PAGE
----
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I was wondering if there is something similar to the Range but not with integers but with ordered couples (x, y). I am wondering if there is an easy way to do something like this:

((1,2)..(5,6)).each {|tmp| puts tmp} #=> (1,2) (3,4) (5,6)

EDIT: Maybe I was not 100% clear in my question :) I'll try to ask it in a different way.

If I had these couples: (3,4) and (5,6) I am looking for a way to help me generate:

(3,4), (4,5), (5,6)

if I had to exlpain it better : if the couples are (x,y)->

(x0,y0), ((x0+1),(y0+1)), ((x0+2), (y0+2))  and so on .
share|improve this question
up vote 1 down vote accepted

You can use arrays as Range elements, such as:

> t = [1, 2]..[3, 4]
=> [1, 2]..[3, 4]

However, it cannot be iterated, because the Array class lacks a succ method.

> t.each {|tmp| puts tmp}
TypeError: can't iterate from Array
        from (irb):5:in `each'
        from (irb):5
        from D:/Programmes/Ruby/bin/irb:12:in `<main>'

So if you want to allow iterating using arrays, define an Array#succ method that does what you want:

class Array
  def succ
    self.map {|elem| elem + 1 }
  end
end

which gives you:

> t = [1, 2]..[3, 4]
=> [1, 2]..[3, 4]
> t.each {|tmp| p tmp}
[1, 2]
[2, 3]
[3, 4]
=> [1, 2]..[3, 4]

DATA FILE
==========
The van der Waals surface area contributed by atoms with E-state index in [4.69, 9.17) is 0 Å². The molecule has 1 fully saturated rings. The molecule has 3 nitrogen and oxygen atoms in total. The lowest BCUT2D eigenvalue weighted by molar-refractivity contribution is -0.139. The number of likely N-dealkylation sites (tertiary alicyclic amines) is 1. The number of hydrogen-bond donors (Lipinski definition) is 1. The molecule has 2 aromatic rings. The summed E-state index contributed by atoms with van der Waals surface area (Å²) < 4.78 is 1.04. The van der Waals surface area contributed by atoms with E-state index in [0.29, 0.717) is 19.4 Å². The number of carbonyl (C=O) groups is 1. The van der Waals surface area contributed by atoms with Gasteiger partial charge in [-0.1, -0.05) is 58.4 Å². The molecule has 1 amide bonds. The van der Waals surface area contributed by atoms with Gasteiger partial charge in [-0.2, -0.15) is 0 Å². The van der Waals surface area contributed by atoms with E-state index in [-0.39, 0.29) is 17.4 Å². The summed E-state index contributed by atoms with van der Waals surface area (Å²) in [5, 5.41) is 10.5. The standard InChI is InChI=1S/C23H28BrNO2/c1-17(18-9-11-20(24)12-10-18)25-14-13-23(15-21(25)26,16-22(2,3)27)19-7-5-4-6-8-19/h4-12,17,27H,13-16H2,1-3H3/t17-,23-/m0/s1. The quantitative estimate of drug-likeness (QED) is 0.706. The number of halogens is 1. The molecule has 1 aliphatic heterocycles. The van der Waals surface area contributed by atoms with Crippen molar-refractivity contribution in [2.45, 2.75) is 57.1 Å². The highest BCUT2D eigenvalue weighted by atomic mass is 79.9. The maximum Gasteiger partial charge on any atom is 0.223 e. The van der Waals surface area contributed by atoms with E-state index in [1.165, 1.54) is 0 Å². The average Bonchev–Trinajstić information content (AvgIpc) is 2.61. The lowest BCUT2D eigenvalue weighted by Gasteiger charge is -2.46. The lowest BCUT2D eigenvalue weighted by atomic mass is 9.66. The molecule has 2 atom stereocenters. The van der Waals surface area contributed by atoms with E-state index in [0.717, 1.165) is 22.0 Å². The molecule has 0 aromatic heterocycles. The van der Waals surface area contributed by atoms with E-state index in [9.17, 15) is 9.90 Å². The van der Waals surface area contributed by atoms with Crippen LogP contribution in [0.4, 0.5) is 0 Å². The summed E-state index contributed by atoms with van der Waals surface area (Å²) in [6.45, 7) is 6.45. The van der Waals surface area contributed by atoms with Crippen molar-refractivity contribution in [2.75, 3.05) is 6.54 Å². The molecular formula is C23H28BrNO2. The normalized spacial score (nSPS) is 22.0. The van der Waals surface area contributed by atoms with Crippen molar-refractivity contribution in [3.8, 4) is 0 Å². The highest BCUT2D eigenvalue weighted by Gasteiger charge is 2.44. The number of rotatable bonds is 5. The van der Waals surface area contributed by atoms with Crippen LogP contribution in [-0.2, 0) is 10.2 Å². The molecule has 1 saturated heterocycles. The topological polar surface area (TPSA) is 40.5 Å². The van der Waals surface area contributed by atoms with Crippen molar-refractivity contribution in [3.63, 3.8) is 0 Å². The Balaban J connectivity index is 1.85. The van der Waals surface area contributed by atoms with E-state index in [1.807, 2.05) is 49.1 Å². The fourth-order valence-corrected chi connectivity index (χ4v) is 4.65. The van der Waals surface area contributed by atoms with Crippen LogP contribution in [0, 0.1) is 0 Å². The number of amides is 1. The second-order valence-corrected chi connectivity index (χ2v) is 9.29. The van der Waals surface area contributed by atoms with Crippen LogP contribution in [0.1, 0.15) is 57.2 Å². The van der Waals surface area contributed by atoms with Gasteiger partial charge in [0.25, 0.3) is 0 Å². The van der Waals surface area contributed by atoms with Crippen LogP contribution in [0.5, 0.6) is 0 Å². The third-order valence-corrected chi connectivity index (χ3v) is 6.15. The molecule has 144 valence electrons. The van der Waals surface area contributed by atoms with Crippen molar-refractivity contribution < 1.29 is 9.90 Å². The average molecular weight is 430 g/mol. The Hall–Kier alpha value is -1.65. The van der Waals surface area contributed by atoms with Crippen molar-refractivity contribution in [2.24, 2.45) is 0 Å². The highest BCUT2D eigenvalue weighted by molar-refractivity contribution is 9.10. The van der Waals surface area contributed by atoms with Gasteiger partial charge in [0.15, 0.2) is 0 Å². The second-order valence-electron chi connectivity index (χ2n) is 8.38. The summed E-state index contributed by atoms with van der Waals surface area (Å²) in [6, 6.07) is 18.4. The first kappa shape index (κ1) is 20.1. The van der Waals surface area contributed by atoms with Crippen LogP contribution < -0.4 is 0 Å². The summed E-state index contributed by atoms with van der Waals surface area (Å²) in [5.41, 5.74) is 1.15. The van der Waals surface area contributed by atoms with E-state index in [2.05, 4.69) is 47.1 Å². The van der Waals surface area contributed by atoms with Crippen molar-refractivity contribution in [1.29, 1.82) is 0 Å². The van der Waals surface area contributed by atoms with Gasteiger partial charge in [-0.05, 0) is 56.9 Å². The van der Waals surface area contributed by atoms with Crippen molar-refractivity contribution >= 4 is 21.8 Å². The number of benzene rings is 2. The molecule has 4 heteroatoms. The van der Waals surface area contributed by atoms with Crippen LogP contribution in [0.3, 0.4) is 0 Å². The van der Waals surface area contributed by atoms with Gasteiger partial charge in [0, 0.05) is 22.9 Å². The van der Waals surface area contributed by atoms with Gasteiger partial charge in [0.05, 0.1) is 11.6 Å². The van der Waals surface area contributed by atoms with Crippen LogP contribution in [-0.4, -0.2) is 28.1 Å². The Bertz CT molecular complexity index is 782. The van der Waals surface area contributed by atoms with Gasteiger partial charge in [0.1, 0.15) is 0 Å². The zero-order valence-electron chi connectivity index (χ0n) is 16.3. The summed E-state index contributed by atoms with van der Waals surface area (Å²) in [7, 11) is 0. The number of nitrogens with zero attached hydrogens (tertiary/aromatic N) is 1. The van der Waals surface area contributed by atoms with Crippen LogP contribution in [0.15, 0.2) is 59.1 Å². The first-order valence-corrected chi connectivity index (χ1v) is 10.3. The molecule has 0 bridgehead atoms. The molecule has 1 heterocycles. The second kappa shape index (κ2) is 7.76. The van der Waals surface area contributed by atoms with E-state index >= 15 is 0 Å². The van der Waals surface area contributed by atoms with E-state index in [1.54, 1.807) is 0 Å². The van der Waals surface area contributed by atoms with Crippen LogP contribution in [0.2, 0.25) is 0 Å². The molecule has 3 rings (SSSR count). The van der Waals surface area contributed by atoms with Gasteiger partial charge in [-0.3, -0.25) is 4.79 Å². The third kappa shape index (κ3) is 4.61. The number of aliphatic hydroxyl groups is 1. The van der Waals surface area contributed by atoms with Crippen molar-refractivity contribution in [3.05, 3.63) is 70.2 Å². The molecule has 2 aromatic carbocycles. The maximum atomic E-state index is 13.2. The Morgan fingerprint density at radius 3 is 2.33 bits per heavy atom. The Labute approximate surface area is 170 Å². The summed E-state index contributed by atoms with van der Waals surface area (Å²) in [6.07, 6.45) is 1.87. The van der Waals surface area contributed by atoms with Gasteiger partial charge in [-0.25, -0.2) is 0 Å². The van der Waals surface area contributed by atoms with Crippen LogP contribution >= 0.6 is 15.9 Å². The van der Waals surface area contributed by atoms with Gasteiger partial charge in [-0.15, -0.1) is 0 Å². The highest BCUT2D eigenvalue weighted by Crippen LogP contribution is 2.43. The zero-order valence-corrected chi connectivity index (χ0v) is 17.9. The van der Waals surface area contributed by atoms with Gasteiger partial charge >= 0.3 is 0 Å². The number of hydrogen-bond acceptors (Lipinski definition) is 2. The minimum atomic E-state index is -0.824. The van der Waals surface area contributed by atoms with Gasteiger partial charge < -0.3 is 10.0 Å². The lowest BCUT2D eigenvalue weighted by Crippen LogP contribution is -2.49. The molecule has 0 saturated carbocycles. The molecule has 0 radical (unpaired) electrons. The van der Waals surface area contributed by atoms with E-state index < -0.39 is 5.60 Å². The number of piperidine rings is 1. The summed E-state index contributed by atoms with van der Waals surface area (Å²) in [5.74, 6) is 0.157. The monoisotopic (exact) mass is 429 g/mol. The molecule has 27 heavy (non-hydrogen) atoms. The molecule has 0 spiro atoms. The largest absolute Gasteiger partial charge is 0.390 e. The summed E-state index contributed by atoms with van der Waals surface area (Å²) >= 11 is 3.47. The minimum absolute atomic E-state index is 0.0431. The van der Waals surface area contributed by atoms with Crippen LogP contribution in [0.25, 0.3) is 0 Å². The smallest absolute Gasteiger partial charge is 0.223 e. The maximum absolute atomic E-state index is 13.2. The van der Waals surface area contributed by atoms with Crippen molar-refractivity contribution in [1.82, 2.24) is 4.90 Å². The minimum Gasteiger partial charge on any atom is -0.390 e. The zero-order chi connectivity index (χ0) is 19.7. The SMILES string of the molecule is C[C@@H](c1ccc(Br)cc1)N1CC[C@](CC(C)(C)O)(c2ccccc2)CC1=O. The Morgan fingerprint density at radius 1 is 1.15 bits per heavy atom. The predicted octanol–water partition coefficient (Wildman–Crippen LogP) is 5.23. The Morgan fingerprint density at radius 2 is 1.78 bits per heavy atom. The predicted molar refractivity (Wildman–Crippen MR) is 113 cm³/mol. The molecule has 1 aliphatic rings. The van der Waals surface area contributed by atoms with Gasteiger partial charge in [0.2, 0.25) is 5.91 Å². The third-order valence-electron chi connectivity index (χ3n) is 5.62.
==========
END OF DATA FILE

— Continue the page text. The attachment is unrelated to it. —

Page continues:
share|improve this answer
    
Thank you for the answer. I know that the monkey patching is not a good thing but however. Speaking of which is there a similar way to get this: [[5,4], [4,5], [3,6]] if I had [5,4] and [3,6]? It is not exactly the same logics like the first one but it has kind of the same semantics. I am jsut curious. – user2128702 Dec 16 '13 at 10:41
    
Why the name of the method has to be 'succ'? – user2128702 Dec 16 '13 at 10:53
    
@user2128702 see ruby-doc.org/core-2.0.0/Range.html#method-i-each "The each method can only be used if the begin object of the range supports the succ method.". If you want custom intermediary arrays, another approach may be required – SirDarius Dec 16 '13 at 10:54

You can use Enumerable#each_slice

1.9.3-p327 :001 > (1..6).each_slice(2).to_a
 => [[1, 2], [3, 4], [5, 6]] 
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1  
Thanks, but I didn't ask the question the right way I guess. There is an edit now. – user2128702 Dec 16 '13 at 10:15
    
Oh ok, I think SirDarius answers your question. – rohit89 Dec 16 '13 at 10:30

Ruby is an object-oriented language. So, if you want to do something with an "ordered couple object", then you need … well … an OrderedCouple object.

class OrderedCouple < Struct.new(:x, :y)
end

OrderedCouple.new(3, 4)
# => #<struct OrderedCouple x=3, y=4>

Uh, that looks ugly:

class OrderedCouple
  def to_s; "(#{x}, #{y})" end

  alias_method :inspect, :to_s

  class << self; alias_method :[], :new end
end

OrderedCouple[3, 4]
# => (3, 4)

Ranges are used for two things: checking inclusion and iterating. In order for an object to be used as the start and end point of a Range, it has to respond to <=>. If you want to iterate over the Range as well, then the start object has to respond to succ:

class OrderedCouple
  include Comparable

  def <=>(other)
    to_a <=> other.to_a
  end

  def to_a; [x, y] end

  def succ
    self.class[x.succ, y.succ]
  end
end

puts *OrderedCouple[1, 2]..OrderedCouple[5, 6]
# (1, 2)
# (2, 3)
# (3, 4)
# (4, 5)
# (5, 6)
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